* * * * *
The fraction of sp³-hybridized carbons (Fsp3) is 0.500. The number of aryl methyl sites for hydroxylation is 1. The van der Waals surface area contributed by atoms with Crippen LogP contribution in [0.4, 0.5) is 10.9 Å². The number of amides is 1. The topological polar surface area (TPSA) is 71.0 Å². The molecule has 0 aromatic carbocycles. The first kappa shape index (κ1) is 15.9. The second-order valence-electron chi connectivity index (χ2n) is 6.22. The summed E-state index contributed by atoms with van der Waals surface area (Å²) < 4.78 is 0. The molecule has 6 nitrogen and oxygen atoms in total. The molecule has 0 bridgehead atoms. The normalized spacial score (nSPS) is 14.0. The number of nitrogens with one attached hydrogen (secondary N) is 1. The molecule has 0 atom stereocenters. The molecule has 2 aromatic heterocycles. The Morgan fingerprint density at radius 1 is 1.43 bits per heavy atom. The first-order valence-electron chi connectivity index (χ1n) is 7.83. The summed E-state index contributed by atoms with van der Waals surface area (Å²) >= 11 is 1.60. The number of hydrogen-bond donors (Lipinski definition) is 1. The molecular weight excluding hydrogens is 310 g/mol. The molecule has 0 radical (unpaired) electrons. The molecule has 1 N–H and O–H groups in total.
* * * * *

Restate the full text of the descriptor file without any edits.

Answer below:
The fraction of sp³-hybridized carbons (Fsp3) is 0.500. The number of aryl methyl sites for hydroxylation is 1. The van der Waals surface area contributed by atoms with Crippen LogP contribution in [0.4, 0.5) is 10.9 Å². The number of amides is 1. The topological polar surface area (TPSA) is 71.0 Å². The molecule has 0 aromatic carbocycles. The first kappa shape index (κ1) is 15.9. The second-order valence-electron chi connectivity index (χ2n) is 6.22. The summed E-state index contributed by atoms with van der Waals surface area (Å²) < 4.78 is 0. The molecule has 6 nitrogen and oxygen atoms in total. The molecule has 0 bridgehead atoms. The normalized spacial score (nSPS) is 14.0. The number of nitrogens with one attached hydrogen (secondary N) is 1. The molecule has 0 atom stereocenters. The molecule has 2 aromatic heterocycles. The Morgan fingerprint density at radius 1 is 1.43 bits per heavy atom. The first-order valence-electron chi connectivity index (χ1n) is 7.83. The summed E-state index contributed by atoms with van der Waals surface area (Å²) >= 11 is 1.60. The number of hydrogen-bond donors (Lipinski definition) is 1. The molecular weight excluding hydrogens is 310 g/mol. The molecule has 0 radical (unpaired) electrons. The molecule has 1 N–H and O–H groups in total.